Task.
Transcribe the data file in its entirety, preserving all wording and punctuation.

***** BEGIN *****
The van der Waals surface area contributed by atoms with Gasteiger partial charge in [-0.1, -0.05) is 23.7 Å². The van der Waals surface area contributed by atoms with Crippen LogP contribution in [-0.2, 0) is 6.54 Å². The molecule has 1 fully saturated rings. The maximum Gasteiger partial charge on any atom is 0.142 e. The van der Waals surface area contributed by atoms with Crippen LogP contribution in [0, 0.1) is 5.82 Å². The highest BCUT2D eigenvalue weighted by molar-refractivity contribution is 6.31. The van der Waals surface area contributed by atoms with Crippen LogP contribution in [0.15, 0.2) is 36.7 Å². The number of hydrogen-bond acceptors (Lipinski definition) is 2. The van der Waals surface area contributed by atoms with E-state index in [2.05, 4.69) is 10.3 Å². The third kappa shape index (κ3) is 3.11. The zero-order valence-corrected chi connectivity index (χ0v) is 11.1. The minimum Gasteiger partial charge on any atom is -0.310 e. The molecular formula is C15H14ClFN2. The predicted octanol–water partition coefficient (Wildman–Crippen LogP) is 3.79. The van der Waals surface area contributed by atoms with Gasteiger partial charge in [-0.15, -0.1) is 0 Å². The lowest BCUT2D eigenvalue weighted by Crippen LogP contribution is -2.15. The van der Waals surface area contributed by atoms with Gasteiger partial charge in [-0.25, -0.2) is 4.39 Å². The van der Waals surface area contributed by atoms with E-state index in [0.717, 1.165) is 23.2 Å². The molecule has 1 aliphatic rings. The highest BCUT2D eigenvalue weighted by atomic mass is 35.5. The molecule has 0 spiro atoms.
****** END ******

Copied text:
The van der Waals surface area contributed by atoms with Gasteiger partial charge in [-0.1, -0.05) is 23.7 Å². The van der Waals surface area contributed by atoms with Crippen LogP contribution in [-0.2, 0) is 6.54 Å². The molecule has 1 fully saturated rings. The maximum Gasteiger partial charge on any atom is 0.142 e. The van der Waals surface area contributed by atoms with Crippen LogP contribution in [0, 0.1) is 5.82 Å². The highest BCUT2D eigenvalue weighted by molar-refractivity contribution is 6.31. The van der Waals surface area contributed by atoms with Crippen LogP contribution in [0.15, 0.2) is 36.7 Å². The number of hydrogen-bond acceptors (Lipinski definition) is 2. The van der Waals surface area contributed by atoms with E-state index in [2.05, 4.69) is 10.3 Å². The third kappa shape index (κ3) is 3.11. The zero-order valence-corrected chi connectivity index (χ0v) is 11.1. The minimum Gasteiger partial charge on any atom is -0.310 e. The molecular formula is C15H14ClFN2. The predicted octanol–water partition coefficient (Wildman–Crippen LogP) is 3.79. The van der Waals surface area contributed by atoms with Gasteiger partial charge in [-0.15, -0.1) is 0 Å². The lowest BCUT2D eigenvalue weighted by Crippen LogP contribution is -2.15. The van der Waals surface area contributed by atoms with Gasteiger partial charge in [-0.25, -0.2) is 4.39 Å². The van der Waals surface area contributed by atoms with E-state index in [0.717, 1.165) is 23.2 Å². The molecule has 1 aliphatic rings. The highest BCUT2D eigenvalue weighted by atomic mass is 35.5. The molecule has 0 spiro atoms.